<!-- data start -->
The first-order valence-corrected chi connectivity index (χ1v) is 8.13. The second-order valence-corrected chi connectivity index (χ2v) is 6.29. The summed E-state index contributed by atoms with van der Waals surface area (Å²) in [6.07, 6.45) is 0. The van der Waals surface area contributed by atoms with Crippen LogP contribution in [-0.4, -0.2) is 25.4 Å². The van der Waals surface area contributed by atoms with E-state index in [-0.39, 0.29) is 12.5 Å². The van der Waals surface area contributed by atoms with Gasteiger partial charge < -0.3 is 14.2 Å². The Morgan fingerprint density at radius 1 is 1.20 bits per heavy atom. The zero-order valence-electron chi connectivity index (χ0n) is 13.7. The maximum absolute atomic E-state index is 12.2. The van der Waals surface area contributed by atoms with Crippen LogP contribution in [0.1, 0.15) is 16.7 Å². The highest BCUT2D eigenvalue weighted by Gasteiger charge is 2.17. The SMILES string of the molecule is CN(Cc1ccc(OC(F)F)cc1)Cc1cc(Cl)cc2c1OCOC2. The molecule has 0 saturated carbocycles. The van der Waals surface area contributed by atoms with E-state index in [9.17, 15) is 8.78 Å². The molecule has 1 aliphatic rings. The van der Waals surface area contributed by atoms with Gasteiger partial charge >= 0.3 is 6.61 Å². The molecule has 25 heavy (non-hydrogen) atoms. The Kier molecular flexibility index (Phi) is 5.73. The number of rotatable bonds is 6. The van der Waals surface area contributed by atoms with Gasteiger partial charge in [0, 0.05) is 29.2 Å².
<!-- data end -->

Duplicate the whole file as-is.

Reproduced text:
The first-order valence-corrected chi connectivity index (χ1v) is 8.13. The second-order valence-corrected chi connectivity index (χ2v) is 6.29. The summed E-state index contributed by atoms with van der Waals surface area (Å²) in [6.07, 6.45) is 0. The van der Waals surface area contributed by atoms with Crippen LogP contribution in [-0.4, -0.2) is 25.4 Å². The van der Waals surface area contributed by atoms with E-state index in [-0.39, 0.29) is 12.5 Å². The van der Waals surface area contributed by atoms with Gasteiger partial charge < -0.3 is 14.2 Å². The Morgan fingerprint density at radius 1 is 1.20 bits per heavy atom. The zero-order valence-electron chi connectivity index (χ0n) is 13.7. The maximum absolute atomic E-state index is 12.2. The van der Waals surface area contributed by atoms with Crippen LogP contribution in [0.1, 0.15) is 16.7 Å². The highest BCUT2D eigenvalue weighted by Gasteiger charge is 2.17. The SMILES string of the molecule is CN(Cc1ccc(OC(F)F)cc1)Cc1cc(Cl)cc2c1OCOC2. The molecule has 0 saturated carbocycles. The van der Waals surface area contributed by atoms with E-state index in [9.17, 15) is 8.78 Å². The molecule has 1 aliphatic rings. The van der Waals surface area contributed by atoms with Gasteiger partial charge >= 0.3 is 6.61 Å². The molecule has 25 heavy (non-hydrogen) atoms. The Kier molecular flexibility index (Phi) is 5.73. The number of rotatable bonds is 6. The van der Waals surface area contributed by atoms with Gasteiger partial charge in [0, 0.05) is 29.2 Å².